Saturday, August 17, 2013

Us Vs. River: Trip Part Four

Despite the coziness of our cabin, regulating mountain temperature is a chore. We started off hot, keeping the windows open, then sometime around midnight, we were frozen. At least I was. Everyone else was asleep. I spent most of the night opening and closing windows.
But morning arrived at last.
My husband became the Greatest Man on Earth when he managed to run some power in the truck long enough to trickle out two cups of coffee for us. And there was only a little dirt in the bottom-- not his fault. But no matter because today was the day. 

The day we would do something we had never done before. All together. Something that would challenge us. That would drag us from our comfortable lives on dry ground. This thing we had been thinking about for weeks. White Water Rafting.

We showed up at the building downtown where we were to meet, where we paid a heavenly sum to risk our lives in such a manner. They gave us water shoes, helmets, and paddles, then the talk on How Not to Hold the Paddle and What to Do If You Fall Out of the Boat. Our very awesome guide assured us this rarely happens. He also said the boat rarely tips over. He did have to warn us that this was an adventurous activity in which we could perish. After this comforting speech, we all boarded a van for a ride across the canyon to the launching point.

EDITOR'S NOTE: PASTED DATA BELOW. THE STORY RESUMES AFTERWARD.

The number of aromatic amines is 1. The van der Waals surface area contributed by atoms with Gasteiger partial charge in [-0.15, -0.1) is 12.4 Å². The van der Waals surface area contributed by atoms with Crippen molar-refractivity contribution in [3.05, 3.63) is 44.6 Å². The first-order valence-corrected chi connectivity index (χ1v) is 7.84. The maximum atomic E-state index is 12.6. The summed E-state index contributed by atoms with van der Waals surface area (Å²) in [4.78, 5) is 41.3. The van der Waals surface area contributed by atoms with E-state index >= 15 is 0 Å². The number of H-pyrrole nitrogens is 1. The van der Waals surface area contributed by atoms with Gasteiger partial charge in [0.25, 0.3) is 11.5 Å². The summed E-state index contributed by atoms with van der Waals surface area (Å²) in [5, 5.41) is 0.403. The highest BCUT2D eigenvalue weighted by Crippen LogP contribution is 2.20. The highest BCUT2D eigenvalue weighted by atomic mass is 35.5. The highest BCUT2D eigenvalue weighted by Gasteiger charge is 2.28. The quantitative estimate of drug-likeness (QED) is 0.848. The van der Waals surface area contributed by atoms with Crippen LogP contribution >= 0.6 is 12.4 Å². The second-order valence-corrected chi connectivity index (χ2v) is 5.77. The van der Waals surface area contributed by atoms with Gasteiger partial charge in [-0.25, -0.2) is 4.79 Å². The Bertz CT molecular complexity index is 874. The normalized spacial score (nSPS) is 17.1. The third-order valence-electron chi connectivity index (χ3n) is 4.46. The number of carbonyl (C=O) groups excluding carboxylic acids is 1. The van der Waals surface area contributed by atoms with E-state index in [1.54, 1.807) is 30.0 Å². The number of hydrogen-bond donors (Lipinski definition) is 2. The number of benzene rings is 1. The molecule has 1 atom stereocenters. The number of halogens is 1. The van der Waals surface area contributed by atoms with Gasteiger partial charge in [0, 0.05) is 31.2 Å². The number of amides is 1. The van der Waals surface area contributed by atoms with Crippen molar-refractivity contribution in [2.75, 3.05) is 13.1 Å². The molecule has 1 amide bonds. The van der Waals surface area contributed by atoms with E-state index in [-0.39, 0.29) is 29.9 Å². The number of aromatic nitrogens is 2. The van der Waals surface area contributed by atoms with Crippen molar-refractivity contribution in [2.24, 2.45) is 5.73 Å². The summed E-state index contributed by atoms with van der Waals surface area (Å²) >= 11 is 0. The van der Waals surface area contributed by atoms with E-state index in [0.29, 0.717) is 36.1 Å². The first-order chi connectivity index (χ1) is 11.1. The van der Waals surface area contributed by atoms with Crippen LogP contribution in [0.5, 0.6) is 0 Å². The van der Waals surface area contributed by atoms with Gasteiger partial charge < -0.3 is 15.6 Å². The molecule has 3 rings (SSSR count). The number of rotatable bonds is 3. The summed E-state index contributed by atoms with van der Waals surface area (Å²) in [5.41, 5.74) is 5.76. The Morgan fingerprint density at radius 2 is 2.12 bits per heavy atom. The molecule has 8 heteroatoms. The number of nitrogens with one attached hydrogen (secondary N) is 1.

It turns out we were the only family on this boat, with one other couple joining us for the rapids-- who would then get out and take a kayak the rest of the way. An employee on a bike rode the trail beside the river to snap pictures of us all while we struggled through. This is the only reason I have over a hundred pictures of this adventure. And because I couldn't say no to buying a whole flash drive-worth of them. We did get a couple of great family shots, however. (Note to self: If all goes south, someday get a job riding a bike along the river, taking pictures).